IRVING, Texas. -- The Florida Atlantic Owls finished 14-18 overall in 2012-13 with a Sunbelt Conference finish of 9-11. The roster indicates that the Owls have good size and talent. However, the look of the roster on paper doesn’t always tell the story. But, if there’s a coach who can help catapult a program to winning status, FAU has the right man.
Mike Jarvis Sr. has been a head coach for 25 seasons and enters his sixth as the head coach of the Owls. He’s a proven winner who’s taken three collegiate institutions to postseason play. During his five seasons at Boston University, the Terriers advanced to the NIT once and the NCAA Tournament twice.
While at George Washington University, Jarvis Sr. and the Colonials advanced to the NIT. That success was followed by a four-time trip to the NCAA Tournament including a Sweet 16 Appearance with Mike Jarvis Jr. by his side.
Finally, as head coach of St. John’s, the Red Storm advanced to the Elite Eight.
The 2011 season was a huge turnaround year after the 2010 season, finishing 21-10 overall, 13-3 in conference. However, last season, the Owls seemed to struggle. There are lots of reasons why teams struggle. But, successful coaches like Jarvis Sr. understand that if a base can be established and solidified, fruitful seasons will follow.
“What I’ve been trying to do at FAU is put a good foundation together,” said Jarvis. “What I realized is that the foundation is only as good as the people, forget about the players that I bring in. So, what we have really, really tried to do is identify people with the right character who can play, who are committed to getting a degree that are going to be with me for four years.
“I would rather recruit freshmen if I could. But, I’ll take that transfer, providing he’s interested in graduating.”
There are two transfers on the roster that could play pivotal roles in the success of the 2013 team. Dragen Sekelja is a seven-foot transfer from Baylor who started 12 games last season but played in all 32. Sekelja, originally from Croatia, averaged 3.4 points per game and 3.8 boards per game. One of the new additions to the team is Justin Raffington, a 6-foot-9 transfer from San Francisco. Sekelja will man the center spot while Raffington, originally from Germany, will work as the power forward.
The Owls will pair the transfers with what Jarvis Sr. refers to as a “mixed bag” of talent. Pablo Bertone, a 6-foot-4 wingman from Argentina, rounds out the frontcourt. Freshmen D’Andre Johnson from Detroit, Mich. and Marquan Botley from Plano, Texas will be tested at the point guard position.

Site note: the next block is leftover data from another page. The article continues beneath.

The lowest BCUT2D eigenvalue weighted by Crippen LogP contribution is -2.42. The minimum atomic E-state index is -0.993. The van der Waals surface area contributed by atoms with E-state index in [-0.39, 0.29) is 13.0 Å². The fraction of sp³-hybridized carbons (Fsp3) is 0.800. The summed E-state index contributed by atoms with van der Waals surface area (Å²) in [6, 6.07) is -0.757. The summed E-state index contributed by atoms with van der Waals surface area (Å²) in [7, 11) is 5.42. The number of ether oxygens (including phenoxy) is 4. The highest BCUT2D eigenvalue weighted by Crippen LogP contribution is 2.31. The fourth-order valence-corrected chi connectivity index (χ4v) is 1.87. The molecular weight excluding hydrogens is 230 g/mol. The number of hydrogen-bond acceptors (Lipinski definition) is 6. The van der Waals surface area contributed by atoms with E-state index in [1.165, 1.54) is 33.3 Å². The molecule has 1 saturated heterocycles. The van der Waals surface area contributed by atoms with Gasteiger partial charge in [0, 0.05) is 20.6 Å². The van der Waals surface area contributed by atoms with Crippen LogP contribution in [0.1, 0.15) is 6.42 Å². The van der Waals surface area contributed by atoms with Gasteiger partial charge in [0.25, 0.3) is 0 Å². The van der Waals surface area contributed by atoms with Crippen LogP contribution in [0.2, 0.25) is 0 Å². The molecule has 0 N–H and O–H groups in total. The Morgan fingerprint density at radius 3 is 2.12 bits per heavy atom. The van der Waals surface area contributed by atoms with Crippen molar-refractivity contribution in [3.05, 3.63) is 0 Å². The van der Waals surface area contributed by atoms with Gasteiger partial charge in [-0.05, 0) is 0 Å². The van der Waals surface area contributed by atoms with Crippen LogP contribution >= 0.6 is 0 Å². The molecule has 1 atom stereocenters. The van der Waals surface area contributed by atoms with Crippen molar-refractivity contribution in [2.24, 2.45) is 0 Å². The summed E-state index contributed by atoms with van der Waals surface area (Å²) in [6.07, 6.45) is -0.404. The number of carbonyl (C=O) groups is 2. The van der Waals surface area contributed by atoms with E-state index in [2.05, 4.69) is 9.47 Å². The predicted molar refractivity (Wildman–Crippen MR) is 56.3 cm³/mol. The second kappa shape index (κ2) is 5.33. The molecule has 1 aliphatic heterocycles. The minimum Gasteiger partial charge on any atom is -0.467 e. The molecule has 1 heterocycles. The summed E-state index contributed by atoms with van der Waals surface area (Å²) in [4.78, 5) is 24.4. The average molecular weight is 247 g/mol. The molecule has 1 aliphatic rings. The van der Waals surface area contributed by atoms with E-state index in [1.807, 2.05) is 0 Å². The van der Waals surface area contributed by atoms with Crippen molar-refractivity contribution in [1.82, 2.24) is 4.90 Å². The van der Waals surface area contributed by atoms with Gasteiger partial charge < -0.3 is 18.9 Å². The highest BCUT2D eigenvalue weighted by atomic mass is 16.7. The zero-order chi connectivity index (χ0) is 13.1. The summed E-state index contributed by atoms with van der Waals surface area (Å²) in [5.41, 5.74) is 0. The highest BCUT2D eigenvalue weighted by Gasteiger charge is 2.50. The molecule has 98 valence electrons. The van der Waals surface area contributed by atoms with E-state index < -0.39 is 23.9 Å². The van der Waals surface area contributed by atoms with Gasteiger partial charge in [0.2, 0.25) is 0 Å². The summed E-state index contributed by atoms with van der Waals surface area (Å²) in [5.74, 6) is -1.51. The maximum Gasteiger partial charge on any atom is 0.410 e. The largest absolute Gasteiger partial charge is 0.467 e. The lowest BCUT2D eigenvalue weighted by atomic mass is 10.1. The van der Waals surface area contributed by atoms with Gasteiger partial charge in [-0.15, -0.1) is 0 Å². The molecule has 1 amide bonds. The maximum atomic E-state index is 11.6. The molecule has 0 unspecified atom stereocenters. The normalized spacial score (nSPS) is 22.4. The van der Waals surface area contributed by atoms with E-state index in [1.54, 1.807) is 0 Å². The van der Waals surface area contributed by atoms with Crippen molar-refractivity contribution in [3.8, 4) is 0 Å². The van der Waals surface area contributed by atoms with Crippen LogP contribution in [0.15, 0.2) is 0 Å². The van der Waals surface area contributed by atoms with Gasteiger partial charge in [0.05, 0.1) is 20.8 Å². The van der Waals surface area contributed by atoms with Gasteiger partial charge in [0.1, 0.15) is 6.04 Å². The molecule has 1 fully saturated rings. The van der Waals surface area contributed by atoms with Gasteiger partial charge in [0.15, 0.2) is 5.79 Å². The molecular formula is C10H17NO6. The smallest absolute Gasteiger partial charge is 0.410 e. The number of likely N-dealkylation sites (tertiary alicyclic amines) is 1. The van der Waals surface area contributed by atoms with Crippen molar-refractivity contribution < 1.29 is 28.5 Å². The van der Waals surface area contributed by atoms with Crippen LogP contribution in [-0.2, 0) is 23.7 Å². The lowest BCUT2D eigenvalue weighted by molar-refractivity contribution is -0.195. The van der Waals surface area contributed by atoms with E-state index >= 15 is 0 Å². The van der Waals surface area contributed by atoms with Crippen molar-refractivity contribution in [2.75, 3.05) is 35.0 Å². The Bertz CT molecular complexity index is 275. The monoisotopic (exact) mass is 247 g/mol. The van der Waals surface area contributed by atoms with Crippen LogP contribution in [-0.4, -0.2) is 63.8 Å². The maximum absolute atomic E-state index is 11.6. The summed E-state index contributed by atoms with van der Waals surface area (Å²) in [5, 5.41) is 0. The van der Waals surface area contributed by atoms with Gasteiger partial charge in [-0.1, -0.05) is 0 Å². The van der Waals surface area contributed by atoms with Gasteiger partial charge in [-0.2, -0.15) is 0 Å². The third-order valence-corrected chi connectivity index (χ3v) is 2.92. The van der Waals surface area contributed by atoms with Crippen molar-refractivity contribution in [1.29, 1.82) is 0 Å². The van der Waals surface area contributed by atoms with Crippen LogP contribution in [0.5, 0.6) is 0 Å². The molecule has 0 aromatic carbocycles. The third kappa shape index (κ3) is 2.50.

“We’re not going to be the most talented team in this league and we may not be ever,” said Jarvis. “But, I don’t think you have to be the most talented team to be the best team. So, what I’m hoping is that my kids will toughen up because I think if they play to whatever their capabilities are, I think we could be good enough as a team.”
PREPARING FOR C-USA
Realignment has become a way of life in college athletics the last couple of years, as institutions attempt to position themselves for increased financial gain and better competition. Facing better competition falls at the level of coaches. How teams will fare as they step up in competition is always a big question.
But, Jarvis Sr. is taking a slightly different approach and seems not to concern himself with outside interference, which in this case in C-USA’s new 16-team league.
“I’ve spent very little time looking at the other schools and I’m not going to spend a lot of time looking at the other schools,” said Jarvis. “I’m spending 99 percent of my time looking and trying to get my team ready.”
Besides his own experiences to draw from in that regard, he remembers lessons from other great basketball coaches of our time.
“One of my mentors was Red Auerbach,” said Jarvis. “Even though Red Auerbach had Bill Russell and a whole lot of other guys, his biggest thing always was, ‘the team that you spend 99 percent of your time on is your own team.’ I’ve always done that. I did that as a high school coach, did that wherever I’ve been in college and I’m not going to change. So, my main concern is our team.”
Speaking of his team, Jarvis Sr. says his team will likely rotate eight players. Those eight will need to be in great shape since they will play 99 percent of the minutes. The Owls will use two to three point guards during the course of a game and could play lots of zone.
“We will play according to what we have,” said Jarvis. “I have to build a system around the guys I’ve got.”